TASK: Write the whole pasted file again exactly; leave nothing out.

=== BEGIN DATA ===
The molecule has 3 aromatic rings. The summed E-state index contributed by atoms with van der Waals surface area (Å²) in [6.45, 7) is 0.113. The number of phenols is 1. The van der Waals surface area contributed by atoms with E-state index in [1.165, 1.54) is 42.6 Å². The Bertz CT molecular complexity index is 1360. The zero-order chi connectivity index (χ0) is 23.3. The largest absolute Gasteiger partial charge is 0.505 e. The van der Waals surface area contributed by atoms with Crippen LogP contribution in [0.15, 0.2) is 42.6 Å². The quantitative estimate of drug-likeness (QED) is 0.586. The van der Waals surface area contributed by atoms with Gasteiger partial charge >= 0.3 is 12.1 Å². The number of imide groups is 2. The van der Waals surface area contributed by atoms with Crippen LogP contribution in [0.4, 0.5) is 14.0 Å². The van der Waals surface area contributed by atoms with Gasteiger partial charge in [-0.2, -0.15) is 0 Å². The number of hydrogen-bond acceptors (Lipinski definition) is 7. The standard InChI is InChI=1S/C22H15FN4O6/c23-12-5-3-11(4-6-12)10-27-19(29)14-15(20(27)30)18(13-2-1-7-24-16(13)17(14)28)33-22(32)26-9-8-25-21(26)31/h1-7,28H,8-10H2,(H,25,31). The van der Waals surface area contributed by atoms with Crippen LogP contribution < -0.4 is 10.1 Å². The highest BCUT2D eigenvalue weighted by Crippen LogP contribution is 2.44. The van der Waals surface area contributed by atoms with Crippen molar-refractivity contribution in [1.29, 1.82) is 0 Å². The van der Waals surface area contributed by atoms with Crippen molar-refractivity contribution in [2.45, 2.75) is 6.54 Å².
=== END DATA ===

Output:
The molecule has 3 aromatic rings. The summed E-state index contributed by atoms with van der Waals surface area (Å²) in [6.45, 7) is 0.113. The number of phenols is 1. The van der Waals surface area contributed by atoms with E-state index in [1.165, 1.54) is 42.6 Å². The Bertz CT molecular complexity index is 1360. The zero-order chi connectivity index (χ0) is 23.3. The largest absolute Gasteiger partial charge is 0.505 e. The van der Waals surface area contributed by atoms with Crippen LogP contribution in [0.15, 0.2) is 42.6 Å². The quantitative estimate of drug-likeness (QED) is 0.586. The van der Waals surface area contributed by atoms with Gasteiger partial charge >= 0.3 is 12.1 Å². The number of imide groups is 2. The van der Waals surface area contributed by atoms with Crippen LogP contribution in [0.4, 0.5) is 14.0 Å². The van der Waals surface area contributed by atoms with Gasteiger partial charge in [-0.2, -0.15) is 0 Å². The number of hydrogen-bond acceptors (Lipinski definition) is 7. The standard InChI is InChI=1S/C22H15FN4O6/c23-12-5-3-11(4-6-12)10-27-19(29)14-15(20(27)30)18(13-2-1-7-24-16(13)17(14)28)33-22(32)26-9-8-25-21(26)31/h1-7,28H,8-10H2,(H,25,31). The van der Waals surface area contributed by atoms with Crippen LogP contribution < -0.4 is 10.1 Å². The highest BCUT2D eigenvalue weighted by Crippen LogP contribution is 2.44. The van der Waals surface area contributed by atoms with Crippen molar-refractivity contribution in [1.29, 1.82) is 0 Å². The van der Waals surface area contributed by atoms with Crippen molar-refractivity contribution in [2.45, 2.75) is 6.54 Å².